Last month, ride-share giant Uber declared its intent to file an IPO with the goal of moving into healthcare services. They made it official on Thursday, May 13th.
According to Jack O’Brien, Finance Editor at HealthLeaders, this move has been much anticipated. Especially after Lyft, Inc., one of Uber’s primary competitors went public last month.
But anyone paying attention knows Uber has been moving in this direction for over a year with the launch of Uber Health in early 2018.
While future usage will in large part determine the effectiveness of Uber, the service is a taking fascinating approach to healthcare, and it’s in direct alignment with the services they’re already providing.
“Uber admits in its filing that it will be subject to "additional healthcare-related federal and state laws and regulations" as a result of going public and aiming to expand into the healthcare sphere.” –Jack O’Brien, HealthLeaders
Uber is planning to remove the access roadblock
Access has always been a roadblock in healthcare.
This is especially true in our sick care system, where specialty care rules the day and referrals are doled out without a second thought.
Patients are expected to travel across town — sometimes across state lines — to get the care they need.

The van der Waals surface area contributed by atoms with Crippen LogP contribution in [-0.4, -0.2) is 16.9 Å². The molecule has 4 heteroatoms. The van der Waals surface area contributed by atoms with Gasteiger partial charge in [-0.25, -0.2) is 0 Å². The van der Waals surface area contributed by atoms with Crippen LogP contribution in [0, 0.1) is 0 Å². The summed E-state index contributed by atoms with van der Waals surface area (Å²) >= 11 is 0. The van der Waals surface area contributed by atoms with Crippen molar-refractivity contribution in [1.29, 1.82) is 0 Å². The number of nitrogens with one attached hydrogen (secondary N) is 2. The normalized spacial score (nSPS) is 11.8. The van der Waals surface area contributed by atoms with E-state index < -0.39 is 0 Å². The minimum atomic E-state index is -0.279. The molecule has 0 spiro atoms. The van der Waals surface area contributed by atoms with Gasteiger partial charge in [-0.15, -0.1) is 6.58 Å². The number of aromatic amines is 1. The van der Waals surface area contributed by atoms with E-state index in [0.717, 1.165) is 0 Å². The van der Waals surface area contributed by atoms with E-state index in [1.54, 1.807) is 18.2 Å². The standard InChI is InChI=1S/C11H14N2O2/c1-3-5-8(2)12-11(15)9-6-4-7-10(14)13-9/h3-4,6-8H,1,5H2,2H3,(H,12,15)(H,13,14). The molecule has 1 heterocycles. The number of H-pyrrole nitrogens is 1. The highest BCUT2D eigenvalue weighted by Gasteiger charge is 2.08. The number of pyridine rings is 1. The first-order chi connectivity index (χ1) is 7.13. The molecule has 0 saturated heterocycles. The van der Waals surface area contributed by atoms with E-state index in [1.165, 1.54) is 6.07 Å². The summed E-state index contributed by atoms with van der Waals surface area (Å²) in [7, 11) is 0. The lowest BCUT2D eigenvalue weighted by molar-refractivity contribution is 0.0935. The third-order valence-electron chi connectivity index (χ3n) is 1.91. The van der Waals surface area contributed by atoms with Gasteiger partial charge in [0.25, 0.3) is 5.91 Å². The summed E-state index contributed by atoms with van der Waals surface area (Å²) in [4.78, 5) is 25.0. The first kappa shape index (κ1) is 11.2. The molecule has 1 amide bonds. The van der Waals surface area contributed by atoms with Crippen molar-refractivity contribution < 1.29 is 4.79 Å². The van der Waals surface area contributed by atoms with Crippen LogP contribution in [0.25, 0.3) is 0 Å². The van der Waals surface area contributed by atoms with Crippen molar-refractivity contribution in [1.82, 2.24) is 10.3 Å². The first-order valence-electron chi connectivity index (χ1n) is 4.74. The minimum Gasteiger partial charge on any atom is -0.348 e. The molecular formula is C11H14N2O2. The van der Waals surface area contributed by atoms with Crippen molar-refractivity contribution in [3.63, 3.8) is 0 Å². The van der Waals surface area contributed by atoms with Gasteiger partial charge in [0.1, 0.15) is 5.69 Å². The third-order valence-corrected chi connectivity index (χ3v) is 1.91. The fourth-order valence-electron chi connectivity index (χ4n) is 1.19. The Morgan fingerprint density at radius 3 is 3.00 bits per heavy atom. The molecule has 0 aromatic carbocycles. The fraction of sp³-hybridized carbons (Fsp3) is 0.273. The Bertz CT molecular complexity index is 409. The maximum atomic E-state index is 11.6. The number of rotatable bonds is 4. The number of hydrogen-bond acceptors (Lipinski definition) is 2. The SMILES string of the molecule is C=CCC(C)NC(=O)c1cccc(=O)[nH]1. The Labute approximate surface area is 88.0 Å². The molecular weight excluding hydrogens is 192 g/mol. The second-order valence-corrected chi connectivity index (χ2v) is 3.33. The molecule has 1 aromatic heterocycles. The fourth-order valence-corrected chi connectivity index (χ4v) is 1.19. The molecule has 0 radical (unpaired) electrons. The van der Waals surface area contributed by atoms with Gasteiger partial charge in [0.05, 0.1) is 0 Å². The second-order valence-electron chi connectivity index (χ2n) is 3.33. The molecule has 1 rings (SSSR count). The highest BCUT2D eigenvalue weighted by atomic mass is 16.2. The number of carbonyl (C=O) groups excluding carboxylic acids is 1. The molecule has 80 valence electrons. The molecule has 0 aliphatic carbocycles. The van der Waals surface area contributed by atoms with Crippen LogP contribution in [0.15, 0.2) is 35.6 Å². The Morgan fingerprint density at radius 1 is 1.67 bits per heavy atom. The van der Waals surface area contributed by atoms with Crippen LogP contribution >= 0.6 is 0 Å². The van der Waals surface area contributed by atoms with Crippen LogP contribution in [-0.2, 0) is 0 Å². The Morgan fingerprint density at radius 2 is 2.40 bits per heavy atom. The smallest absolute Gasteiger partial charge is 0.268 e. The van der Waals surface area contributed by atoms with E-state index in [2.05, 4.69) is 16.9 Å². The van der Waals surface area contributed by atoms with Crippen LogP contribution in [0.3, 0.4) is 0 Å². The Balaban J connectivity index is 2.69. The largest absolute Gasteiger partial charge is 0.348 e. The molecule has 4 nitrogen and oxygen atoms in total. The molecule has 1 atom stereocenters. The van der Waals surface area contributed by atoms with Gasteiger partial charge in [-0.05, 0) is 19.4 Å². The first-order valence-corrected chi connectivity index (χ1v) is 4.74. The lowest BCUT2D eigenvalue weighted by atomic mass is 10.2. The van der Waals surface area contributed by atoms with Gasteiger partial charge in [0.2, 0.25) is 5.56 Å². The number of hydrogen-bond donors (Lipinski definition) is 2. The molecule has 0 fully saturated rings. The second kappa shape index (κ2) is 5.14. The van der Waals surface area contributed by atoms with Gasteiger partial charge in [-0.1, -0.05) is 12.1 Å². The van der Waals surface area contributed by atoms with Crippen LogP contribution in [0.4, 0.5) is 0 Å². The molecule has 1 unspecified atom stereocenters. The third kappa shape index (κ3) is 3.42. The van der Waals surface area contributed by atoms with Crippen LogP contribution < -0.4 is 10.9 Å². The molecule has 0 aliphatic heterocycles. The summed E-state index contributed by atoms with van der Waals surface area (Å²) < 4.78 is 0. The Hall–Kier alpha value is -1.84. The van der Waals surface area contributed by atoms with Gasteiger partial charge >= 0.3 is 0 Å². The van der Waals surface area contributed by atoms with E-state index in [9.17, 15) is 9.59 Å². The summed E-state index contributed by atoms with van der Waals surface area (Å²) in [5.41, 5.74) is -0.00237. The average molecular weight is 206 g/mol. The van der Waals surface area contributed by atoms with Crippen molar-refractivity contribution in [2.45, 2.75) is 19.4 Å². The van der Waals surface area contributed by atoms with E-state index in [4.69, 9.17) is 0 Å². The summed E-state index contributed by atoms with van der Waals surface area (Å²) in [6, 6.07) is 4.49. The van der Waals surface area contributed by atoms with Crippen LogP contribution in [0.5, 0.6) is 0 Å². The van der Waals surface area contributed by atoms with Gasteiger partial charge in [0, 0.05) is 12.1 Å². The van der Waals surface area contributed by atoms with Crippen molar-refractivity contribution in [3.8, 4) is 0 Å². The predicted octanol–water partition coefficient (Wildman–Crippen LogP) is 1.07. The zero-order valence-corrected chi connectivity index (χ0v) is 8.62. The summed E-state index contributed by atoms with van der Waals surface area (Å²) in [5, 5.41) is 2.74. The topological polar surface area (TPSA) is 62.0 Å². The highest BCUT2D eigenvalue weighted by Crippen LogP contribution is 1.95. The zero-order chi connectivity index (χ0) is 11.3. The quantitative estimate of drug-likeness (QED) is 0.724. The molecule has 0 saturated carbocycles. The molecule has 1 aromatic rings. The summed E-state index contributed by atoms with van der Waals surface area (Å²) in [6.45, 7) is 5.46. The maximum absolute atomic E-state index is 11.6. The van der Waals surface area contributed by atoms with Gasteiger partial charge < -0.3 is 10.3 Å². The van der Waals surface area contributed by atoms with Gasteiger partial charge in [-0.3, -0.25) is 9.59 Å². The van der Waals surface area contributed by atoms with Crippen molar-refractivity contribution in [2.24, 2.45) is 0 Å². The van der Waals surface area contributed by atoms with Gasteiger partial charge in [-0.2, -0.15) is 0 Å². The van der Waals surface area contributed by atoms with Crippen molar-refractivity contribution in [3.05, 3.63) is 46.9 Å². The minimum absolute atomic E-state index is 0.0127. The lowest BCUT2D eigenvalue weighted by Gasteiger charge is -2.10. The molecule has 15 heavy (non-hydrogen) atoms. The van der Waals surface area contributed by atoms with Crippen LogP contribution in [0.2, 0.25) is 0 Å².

Many don’t have the means for that kind of travel.
In that way, Uber is clearly attempting to fill an important gap by bringing accessibility and transportation to patients through their healthcare provider.
Is it real change, or more of the same?
But what about financial resources?
Obviously there will always be a bill for service.
What is an IPO? And Why Do Companies Like Lyft & Uber go Public?
Somebody is going to have to pay, but who’s responsible?
And in a system where there are more options than ever, does providing more around transportation bring clarity — or more confusion?
At Vera, while we applaud any effective healthcare innovation, our focus on primary care through an on- or near-site clinic aims to remove this need entirely.
Because everything — from tests to labs, even some of what is considered specialist care — is done on-site. Many times, just down the hall (or across the street) from the patient’s workplace.
And that’s not even mentioning reining in specialty care to shore up the costs that continue to rise out of control.
Healthcare driven ride-sharing could possibly make an already expensive situation that much more costly, ignoring the real, bigger problem of bloat and excess within healthcare today.
To read more about the biggest problems we’re facing today in healthcare, download and read our ebook, Sick Care Is Doomed To Failure: How Behavior Change Transforms Primary Care.